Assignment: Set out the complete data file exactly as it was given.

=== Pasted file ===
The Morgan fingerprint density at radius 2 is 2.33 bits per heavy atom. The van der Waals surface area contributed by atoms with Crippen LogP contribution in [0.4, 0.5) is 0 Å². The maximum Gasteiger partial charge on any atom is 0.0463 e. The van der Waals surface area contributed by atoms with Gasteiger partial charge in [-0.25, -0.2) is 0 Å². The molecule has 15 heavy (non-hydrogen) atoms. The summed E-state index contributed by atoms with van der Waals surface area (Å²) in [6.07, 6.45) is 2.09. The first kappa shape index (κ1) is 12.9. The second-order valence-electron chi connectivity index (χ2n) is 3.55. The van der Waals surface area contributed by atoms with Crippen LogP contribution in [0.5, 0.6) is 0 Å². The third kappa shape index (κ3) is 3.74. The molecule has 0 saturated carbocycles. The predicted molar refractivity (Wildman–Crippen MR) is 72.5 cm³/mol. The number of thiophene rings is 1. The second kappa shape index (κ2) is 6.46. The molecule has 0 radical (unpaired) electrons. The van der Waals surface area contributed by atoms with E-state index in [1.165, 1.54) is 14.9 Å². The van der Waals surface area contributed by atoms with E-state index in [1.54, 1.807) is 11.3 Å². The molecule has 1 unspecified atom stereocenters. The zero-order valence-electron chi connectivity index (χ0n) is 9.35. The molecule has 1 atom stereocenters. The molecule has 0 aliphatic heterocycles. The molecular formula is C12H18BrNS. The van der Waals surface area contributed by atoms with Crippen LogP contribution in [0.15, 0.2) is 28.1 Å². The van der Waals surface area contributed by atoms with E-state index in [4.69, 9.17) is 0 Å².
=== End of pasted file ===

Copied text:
The Morgan fingerprint density at radius 2 is 2.33 bits per heavy atom. The van der Waals surface area contributed by atoms with Crippen LogP contribution in [0.4, 0.5) is 0 Å². The maximum Gasteiger partial charge on any atom is 0.0463 e. The van der Waals surface area contributed by atoms with Gasteiger partial charge in [-0.25, -0.2) is 0 Å². The molecule has 15 heavy (non-hydrogen) atoms. The summed E-state index contributed by atoms with van der Waals surface area (Å²) in [6.07, 6.45) is 2.09. The first kappa shape index (κ1) is 12.9. The second-order valence-electron chi connectivity index (χ2n) is 3.55. The van der Waals surface area contributed by atoms with Crippen LogP contribution in [0.5, 0.6) is 0 Å². The third kappa shape index (κ3) is 3.74. The molecule has 0 saturated carbocycles. The predicted molar refractivity (Wildman–Crippen MR) is 72.5 cm³/mol. The number of thiophene rings is 1. The second kappa shape index (κ2) is 6.46. The molecule has 0 radical (unpaired) electrons. The van der Waals surface area contributed by atoms with E-state index in [1.165, 1.54) is 14.9 Å². The van der Waals surface area contributed by atoms with E-state index in [1.54, 1.807) is 11.3 Å². The molecule has 1 unspecified atom stereocenters. The zero-order valence-electron chi connectivity index (χ0n) is 9.35. The molecule has 1 atom stereocenters. The molecule has 0 aliphatic heterocycles. The molecular formula is C12H18BrNS. The van der Waals surface area contributed by atoms with Crippen LogP contribution in [0.15, 0.2) is 28.1 Å². The van der Waals surface area contributed by atoms with E-state index in [4.69, 9.17) is 0 Å².